He jumped across to the far bank and waded through the desiccated brush towards what looked like the mouth of a ravine. I have to get out of here. Huge blocks of stone blocked his way; debris from a rock fall, most likely. Perhaps if he climbed up one, he would be able to spy the best path out of here.
Before he could even try, he heard a thud of compressed air, the sizzling rush of a projectile. Then Duncan was hurled to the ground in a storm of rock and dust. He curled up, eyes closed, his breath coming in rapid gasps, as stone chips rained down.
A strong, commanding voice, thickened by a lisp, emerged from the explosion’s last echoes. ‘The BR-12 mortar fires a special high-explosive projectile, Generalleutnant.’ It was coming from the other side of the rocks. ‘You see, the shell uses a tiny rocket motor to “bounce” off the ground of the target area. Fragmentation thus occurs in mid-air, causing far greater damage . . .’
As the dust cleared, Duncan made out a group of figures standing in the ravine. A tall, suited, weatherbeaten man was surveying the damage to the boulder, while waiting beside him . . .
Duncan shivered as he took in the hunched apparition, still speaking about the mortar like a proud parent. Despite the warmth of the day, the man wore a heavy black cloak. A hood hid his features, and he gripped a cane with a gloved hand. Two large men hovered behind as if ready to catch him should he fall.
‘It is a most satisfactory weapon, Mr Blade. If a little con- ventional.’ The suited man spoke stilted English; he must be the Generalleutnant, a German officer, Duncan thought. What was he doing here in the middle of the Scottish country- side? ‘The minimum order, now – remind me . . . ?’
‘Shall we say thirty thousand?’
Duncan closed his eyes . . . 30,000 mortars? These were not ghosts of war. These men were preparing for one, by the sound of it; here, in the heart of the Dead Land.
‘First, tell me . . .’ the German replied. ‘This clever pro- jectile of yours – it is enough to destroy the Steel Shadow?’
‘It would barely scratch it.’ The hunched man wheezed with laughter. ‘We are committed to pushing the Steel Shadow technology to its limits. When my operator returns from the speed trial, Generalleutnant, you may fire the mortar point blank and see how it fares for yourself.’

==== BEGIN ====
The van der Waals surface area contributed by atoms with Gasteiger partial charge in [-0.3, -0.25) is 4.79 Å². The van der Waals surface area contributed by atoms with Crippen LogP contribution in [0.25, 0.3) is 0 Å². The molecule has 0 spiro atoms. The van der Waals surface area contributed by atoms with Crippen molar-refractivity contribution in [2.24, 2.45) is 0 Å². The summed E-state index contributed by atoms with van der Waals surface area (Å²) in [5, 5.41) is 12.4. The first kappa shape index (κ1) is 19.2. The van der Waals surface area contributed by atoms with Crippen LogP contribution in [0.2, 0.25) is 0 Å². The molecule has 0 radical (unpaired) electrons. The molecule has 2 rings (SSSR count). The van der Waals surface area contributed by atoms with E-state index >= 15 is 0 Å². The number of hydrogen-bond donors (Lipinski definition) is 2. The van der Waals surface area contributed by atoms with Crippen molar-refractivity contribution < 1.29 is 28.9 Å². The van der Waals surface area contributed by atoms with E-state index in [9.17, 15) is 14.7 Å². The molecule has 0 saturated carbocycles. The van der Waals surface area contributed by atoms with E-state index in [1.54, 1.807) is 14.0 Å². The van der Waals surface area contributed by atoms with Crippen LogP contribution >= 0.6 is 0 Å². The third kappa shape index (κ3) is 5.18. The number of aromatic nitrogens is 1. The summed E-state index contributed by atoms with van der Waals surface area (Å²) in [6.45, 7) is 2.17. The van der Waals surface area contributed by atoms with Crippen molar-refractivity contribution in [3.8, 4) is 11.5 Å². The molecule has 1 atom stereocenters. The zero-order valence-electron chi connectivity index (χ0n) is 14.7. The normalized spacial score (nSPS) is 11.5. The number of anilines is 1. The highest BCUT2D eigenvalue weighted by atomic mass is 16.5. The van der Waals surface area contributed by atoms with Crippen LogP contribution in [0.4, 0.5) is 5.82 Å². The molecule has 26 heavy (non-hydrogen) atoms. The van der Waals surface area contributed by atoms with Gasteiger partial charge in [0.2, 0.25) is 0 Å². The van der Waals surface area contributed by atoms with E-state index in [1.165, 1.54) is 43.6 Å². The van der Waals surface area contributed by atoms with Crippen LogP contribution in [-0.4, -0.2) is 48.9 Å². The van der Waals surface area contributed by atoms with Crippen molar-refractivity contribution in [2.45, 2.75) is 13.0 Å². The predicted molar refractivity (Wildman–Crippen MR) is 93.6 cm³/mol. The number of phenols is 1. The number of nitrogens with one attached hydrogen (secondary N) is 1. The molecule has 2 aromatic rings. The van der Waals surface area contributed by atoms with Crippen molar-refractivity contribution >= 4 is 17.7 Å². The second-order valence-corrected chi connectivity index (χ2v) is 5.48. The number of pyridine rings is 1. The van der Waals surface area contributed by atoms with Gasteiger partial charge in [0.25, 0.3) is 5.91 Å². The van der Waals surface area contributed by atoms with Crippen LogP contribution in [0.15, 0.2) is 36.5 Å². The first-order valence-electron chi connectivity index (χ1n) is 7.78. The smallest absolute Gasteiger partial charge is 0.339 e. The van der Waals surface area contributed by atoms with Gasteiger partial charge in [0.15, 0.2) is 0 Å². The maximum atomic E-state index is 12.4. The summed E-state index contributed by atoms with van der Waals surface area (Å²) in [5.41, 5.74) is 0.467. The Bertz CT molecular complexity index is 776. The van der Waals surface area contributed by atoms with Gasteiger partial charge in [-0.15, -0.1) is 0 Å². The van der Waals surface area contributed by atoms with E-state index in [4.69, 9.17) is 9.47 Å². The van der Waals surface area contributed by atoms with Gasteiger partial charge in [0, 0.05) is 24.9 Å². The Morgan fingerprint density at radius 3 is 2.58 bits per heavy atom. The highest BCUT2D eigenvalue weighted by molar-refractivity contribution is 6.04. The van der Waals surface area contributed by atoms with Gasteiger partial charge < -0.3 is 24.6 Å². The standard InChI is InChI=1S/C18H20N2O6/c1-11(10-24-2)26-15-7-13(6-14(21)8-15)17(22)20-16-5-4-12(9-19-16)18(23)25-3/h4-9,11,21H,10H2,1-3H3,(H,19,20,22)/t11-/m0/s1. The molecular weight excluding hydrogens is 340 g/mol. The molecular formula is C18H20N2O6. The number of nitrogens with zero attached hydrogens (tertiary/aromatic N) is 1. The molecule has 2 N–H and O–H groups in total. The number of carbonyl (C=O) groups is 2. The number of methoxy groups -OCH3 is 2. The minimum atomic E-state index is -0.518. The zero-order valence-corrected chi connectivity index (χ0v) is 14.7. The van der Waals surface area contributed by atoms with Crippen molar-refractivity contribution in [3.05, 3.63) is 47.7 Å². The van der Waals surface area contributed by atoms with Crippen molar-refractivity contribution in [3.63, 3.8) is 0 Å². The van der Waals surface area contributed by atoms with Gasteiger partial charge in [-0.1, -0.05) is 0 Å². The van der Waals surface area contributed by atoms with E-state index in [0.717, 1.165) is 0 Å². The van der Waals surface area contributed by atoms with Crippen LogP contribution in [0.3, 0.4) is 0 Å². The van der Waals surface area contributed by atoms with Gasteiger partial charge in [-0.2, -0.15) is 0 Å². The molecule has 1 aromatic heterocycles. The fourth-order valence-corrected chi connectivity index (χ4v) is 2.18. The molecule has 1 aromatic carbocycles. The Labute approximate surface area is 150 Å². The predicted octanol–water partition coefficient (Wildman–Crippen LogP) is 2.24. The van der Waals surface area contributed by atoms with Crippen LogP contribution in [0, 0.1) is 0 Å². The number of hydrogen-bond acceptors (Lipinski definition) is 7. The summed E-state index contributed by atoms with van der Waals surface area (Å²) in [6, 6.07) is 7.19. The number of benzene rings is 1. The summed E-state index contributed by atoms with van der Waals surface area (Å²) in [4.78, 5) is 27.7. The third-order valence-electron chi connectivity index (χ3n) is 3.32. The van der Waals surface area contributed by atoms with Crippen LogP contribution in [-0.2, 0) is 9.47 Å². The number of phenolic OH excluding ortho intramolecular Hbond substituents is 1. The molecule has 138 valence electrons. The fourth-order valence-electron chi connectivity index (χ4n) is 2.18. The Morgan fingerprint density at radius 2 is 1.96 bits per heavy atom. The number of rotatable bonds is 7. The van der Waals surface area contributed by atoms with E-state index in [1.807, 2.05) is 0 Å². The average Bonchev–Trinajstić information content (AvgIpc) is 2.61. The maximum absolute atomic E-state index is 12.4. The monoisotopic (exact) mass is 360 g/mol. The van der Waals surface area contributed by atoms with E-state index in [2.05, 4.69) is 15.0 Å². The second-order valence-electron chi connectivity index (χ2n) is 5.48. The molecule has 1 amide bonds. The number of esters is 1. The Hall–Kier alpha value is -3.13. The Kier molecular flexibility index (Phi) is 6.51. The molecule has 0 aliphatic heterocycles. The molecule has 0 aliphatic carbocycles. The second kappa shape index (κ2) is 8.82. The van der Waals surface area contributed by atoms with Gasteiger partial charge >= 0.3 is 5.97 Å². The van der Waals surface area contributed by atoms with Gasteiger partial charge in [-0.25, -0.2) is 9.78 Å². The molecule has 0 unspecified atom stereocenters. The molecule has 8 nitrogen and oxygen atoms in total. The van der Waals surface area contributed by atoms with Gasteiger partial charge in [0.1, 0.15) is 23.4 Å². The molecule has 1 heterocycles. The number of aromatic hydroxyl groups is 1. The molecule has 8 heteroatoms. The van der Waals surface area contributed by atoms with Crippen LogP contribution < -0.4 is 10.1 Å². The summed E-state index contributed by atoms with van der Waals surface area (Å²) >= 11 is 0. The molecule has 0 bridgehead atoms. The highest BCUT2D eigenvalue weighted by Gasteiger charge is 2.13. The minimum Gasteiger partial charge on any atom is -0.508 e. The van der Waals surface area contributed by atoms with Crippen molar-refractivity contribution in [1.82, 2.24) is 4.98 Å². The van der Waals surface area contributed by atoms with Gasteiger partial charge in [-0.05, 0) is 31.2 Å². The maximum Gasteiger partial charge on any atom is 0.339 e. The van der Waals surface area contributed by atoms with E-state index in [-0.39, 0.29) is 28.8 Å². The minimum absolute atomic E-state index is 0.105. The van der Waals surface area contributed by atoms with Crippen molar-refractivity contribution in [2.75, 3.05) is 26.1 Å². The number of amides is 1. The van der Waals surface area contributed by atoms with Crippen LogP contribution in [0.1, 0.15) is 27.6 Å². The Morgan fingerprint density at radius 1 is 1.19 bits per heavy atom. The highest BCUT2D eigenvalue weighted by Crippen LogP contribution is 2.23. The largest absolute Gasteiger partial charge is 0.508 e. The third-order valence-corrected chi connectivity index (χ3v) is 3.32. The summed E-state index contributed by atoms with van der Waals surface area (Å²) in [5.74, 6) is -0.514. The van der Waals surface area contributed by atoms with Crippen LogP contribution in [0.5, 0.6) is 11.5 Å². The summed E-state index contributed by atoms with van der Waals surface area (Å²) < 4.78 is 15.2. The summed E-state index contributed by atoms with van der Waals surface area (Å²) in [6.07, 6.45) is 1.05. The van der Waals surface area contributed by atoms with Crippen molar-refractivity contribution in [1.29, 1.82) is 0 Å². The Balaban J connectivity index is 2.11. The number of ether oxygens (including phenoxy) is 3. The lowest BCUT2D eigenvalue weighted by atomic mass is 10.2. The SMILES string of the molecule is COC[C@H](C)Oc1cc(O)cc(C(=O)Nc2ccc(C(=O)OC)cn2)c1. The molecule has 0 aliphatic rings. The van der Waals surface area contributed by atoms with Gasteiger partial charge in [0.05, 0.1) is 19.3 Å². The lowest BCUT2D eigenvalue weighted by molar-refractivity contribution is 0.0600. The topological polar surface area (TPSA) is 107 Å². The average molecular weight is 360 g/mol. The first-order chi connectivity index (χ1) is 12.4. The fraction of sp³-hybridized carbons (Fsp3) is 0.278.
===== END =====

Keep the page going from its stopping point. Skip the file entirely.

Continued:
Still crouching on the stony ground, Duncan looked round suddenly. Was that his imagination, or . . . ?
No. That was the same crashing noise, all right; he heard the heavy splash as whatever it was strode across the dark brook, the rumble and wheeze of strange engines. The thing he’d heard before was on its way here, ready to be tested further.
Panicking, Duncan broke cover and ran as fast as his aching legs could manage.
‘Schiessen Sie den Eindringling!’
Gunfire followed the officer’s bellow, and bullets whined and ricocheted all around. They’re going to kill me! Duncan raced to his left, away from the ravine. He had to find a way to circle back round to the fence, to get clear, to find the others. They’d never believe what had happened here. There really was a German sniper, and he had a mortar, and there was a— Skidding to a stop, Duncan realized that the hissing, bub- bling thing was somewhere to his right, approaching through a swathe of forest. He glimpsed metal gleaming through dead branches.
Faster. Go faster. Duncan swiped at the dense undergrowth ahead of him with bloodied hands, forcing his way through the wild tangle on a haphazard course. Finally, lungs burning, he emerged into an open field. Hope flared: further woodland fringed the far side, offering good cover, and he ran for it, barely registering a toppled signpost close by. If he could only hide out in the undergrowth and evade whatever was coming after—
The blast engulfed him in a roar of fire and heat, hurling him into the air. Duncan landed on his back, shocked and blood-soaked, eyes drawn to the faded letters on the sign:
keep out! minefield.
For a moment his biggest fear was that the noise of the explosion would lead his pursuers straight to him. Duncan made to get up, but nothing happened. He stared uncomprehending at the rubble of flesh about him. Shock and adrenalin must be sparing him the pain.
But nothing could save him from the lumbering, hissing thing fast approaching through the smoke. Its bulky shadow fell over him, and finally an agonized scream tore from Duncan’s throat.
The ghostly echoes rang out across the ravine.
‘Was ist los?’ The German Generalleutnant looked trou- bled. ‘Blade, that intruder . . .’
‘Damned local children.’ Hunched and muttering, Blade pulled back his hood to reveal hawkish features in a warped, deformed face. ‘They hear the stories of our testing ground and make dares to come here. Little fools.’
‘A most regrettable incident. What will you do?’ ‘Regrettable, yes, but we can’t allow it to hinder our work.
We must dispose of the body where it won’t be found . . .’ Blade snorted. ‘And then build a higher fence.’